I noticed a bump in her belly which was certainly not something she had ever had before.
I smiled and happily congratulated her to which, her smile evaporated and vanished like water on a hot rock.
This is when she explained, “I’m not pregnant” to which I replied, “Well, it was nice to see you” and then I ran away to make a quick escape.
Karma . . .
Karma was especially funny when I started to realize that changing my eating habits was less than an easy trick. I had to change all of the good sauciness and carb-fueled meals and the fast foods, which were like my crack/cocaine to me or heroin in some regards. I went to things like salads or fat-free ventures which, in fairness, I can remember eating these so-called healthy “replacements” and feeling as if I were being betrayed by my best and closest friend.
(It was so sad!)
I was exercising though. I was keeping at it. In fact, I am not now, nor will I ever be a real gym person. But be that as it may, I was going to the gym at 5:00am, every morning. By the way, I hated this. I hated the people who wanted to be all chatty-patty and say hello or good morning.
I would go to the gym in the afternoons as well. Oh, and hint, hint, this is where Karma comes in.
I used to laugh and tell people not to hate me because I was beautiful. Not that I believed I was actually beautiful. But I was thin. And being thin helped.
Perhaps I have mentioned this as well, but I used to pass around the old saying, “Don’t hate the player. Hate the game!”
Well, the game changed and there I was, sweating it out on the elliptical machine with way too much weight on my body.
I thought I was doing well too until a young high school kid who was probably on the wrestling team strolled in. And seriously, there is no reason why anyone should ever be this good looking.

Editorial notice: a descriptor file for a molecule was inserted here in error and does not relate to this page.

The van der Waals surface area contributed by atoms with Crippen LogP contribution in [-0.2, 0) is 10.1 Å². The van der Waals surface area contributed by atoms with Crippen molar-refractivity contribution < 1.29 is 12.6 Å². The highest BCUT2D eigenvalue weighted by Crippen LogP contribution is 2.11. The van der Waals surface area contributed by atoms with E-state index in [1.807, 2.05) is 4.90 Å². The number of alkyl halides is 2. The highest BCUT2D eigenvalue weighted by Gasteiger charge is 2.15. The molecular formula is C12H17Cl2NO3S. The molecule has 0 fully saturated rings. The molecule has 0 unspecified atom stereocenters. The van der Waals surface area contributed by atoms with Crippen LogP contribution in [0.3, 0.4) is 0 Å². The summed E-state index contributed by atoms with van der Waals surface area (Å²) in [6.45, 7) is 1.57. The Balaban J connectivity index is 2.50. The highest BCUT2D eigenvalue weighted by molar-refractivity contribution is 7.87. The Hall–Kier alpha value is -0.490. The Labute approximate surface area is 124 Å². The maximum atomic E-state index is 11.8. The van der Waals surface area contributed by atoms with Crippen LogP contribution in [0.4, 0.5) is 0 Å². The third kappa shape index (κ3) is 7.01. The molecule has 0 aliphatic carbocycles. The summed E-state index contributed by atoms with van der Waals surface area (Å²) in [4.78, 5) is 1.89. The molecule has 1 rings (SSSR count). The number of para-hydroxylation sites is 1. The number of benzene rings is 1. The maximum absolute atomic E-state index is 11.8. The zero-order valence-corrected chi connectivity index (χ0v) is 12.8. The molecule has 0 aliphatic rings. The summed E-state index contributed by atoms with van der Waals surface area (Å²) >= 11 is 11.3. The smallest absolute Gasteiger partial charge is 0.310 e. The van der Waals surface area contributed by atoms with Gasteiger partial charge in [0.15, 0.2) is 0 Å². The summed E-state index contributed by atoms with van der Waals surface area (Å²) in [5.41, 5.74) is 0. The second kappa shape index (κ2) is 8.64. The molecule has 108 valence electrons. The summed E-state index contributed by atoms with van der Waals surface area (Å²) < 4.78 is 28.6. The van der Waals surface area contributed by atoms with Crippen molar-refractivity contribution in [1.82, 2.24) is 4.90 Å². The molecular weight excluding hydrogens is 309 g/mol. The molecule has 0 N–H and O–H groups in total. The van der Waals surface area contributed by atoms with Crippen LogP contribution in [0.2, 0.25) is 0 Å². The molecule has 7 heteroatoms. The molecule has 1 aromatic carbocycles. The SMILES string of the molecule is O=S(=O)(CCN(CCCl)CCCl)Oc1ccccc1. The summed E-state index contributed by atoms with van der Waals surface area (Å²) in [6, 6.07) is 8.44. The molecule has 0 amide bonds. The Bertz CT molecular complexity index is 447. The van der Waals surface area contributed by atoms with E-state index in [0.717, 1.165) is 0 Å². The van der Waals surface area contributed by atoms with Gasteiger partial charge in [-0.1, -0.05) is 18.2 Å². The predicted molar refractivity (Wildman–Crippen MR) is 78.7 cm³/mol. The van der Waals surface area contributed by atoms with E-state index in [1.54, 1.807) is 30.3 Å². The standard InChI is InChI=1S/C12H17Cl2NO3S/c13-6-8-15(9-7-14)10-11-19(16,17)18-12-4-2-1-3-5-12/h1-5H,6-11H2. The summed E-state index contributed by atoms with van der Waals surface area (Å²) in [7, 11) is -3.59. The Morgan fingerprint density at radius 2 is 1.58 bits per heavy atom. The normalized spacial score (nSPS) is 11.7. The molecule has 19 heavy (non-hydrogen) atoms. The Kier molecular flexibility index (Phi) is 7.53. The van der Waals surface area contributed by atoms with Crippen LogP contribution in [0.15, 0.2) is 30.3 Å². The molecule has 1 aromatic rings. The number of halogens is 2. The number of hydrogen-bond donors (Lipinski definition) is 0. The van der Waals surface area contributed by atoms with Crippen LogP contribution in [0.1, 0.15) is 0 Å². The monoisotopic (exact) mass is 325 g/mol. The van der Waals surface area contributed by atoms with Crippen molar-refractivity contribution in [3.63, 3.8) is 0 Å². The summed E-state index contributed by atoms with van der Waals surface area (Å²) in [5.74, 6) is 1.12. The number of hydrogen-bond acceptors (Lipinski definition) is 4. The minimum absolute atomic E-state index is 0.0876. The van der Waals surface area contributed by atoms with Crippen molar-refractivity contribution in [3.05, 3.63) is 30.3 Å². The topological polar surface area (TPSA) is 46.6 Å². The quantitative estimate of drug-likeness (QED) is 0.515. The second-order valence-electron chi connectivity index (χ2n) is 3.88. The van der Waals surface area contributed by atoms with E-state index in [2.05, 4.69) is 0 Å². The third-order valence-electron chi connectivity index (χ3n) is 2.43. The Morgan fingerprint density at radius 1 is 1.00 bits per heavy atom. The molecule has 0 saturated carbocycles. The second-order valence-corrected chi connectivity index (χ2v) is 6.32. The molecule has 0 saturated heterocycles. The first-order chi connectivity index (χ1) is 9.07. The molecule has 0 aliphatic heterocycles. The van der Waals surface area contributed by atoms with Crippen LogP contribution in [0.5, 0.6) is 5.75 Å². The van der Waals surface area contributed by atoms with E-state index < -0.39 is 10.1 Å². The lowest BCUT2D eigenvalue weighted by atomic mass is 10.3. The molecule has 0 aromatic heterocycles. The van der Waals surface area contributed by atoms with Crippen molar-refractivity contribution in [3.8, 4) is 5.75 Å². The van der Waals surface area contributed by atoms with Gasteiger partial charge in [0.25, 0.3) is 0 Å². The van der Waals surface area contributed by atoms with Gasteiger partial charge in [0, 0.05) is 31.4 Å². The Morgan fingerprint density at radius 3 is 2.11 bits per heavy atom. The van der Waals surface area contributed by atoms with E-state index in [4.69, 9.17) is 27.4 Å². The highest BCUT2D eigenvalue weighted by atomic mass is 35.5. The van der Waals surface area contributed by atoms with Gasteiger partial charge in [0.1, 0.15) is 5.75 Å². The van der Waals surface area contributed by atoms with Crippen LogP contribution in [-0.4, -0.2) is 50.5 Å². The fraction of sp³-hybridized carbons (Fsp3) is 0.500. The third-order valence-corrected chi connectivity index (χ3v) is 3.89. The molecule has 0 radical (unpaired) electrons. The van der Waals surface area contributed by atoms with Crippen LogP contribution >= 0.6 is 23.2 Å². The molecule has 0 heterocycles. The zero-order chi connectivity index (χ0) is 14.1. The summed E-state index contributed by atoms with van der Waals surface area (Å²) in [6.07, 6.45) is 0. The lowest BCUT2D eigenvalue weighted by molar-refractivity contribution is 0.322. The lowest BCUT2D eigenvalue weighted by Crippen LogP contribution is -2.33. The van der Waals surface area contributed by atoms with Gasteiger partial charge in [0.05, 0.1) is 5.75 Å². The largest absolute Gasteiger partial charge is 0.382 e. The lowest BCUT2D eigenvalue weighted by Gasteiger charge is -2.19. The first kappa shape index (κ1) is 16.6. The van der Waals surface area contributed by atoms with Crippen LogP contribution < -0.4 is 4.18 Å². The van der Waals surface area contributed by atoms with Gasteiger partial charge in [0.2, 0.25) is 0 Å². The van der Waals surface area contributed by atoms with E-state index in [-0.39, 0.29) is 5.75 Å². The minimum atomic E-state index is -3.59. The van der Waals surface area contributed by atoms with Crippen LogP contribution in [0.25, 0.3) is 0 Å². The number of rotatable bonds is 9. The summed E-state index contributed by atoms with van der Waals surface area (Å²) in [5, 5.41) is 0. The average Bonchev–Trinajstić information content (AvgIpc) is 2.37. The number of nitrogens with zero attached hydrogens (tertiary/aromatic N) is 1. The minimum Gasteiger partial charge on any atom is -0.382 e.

No reason at all!
He had on a tank top that was ripped and a hat that was shifted over to the side with his hair all perfectly sticking out; as if to possibly impregnate every young woman in the establishment simply by walking past them.
His physique was absolutely ridiculous to which I say again that there is no reason for anyone to be this good looking.
Now, for the record, I don’t know why this happened nor am I sure why this young man was comfortable stopping at my machine. Nor am I sure why he thought it was necessary to call me “Mister,” but he did.
His words, exactly, while pointing at the red, digital numbers on the dashboard of my machine which tells about my heartrate –
He said, “Excuse me Mister.”
Mister? He said this like I should remember my Geritol or find my AARP card.
I looked at him, only slightly pausing and slowing down, because I knew in my heart, nothing this kid was about to say to me was going to be good.
He pointed at my dashboard and said, “Better watch your heart rate. You could have a heart attack.” Then he just walked away.
My heart dropped.
I stopped my machine. I cleaned the dashboard of the elliptical and wiped down all the parts that I touched because, at that moment, I had been made aware of myself. Finally, as I moved into a new phase of realization and awareness, I took my towel and patted my face. I grabbed my things. I left. Jumped in my car and bought a burrito before going home . . .
I was nutritionally inept.
Karma though, that bitch . . .
She’s a funny one.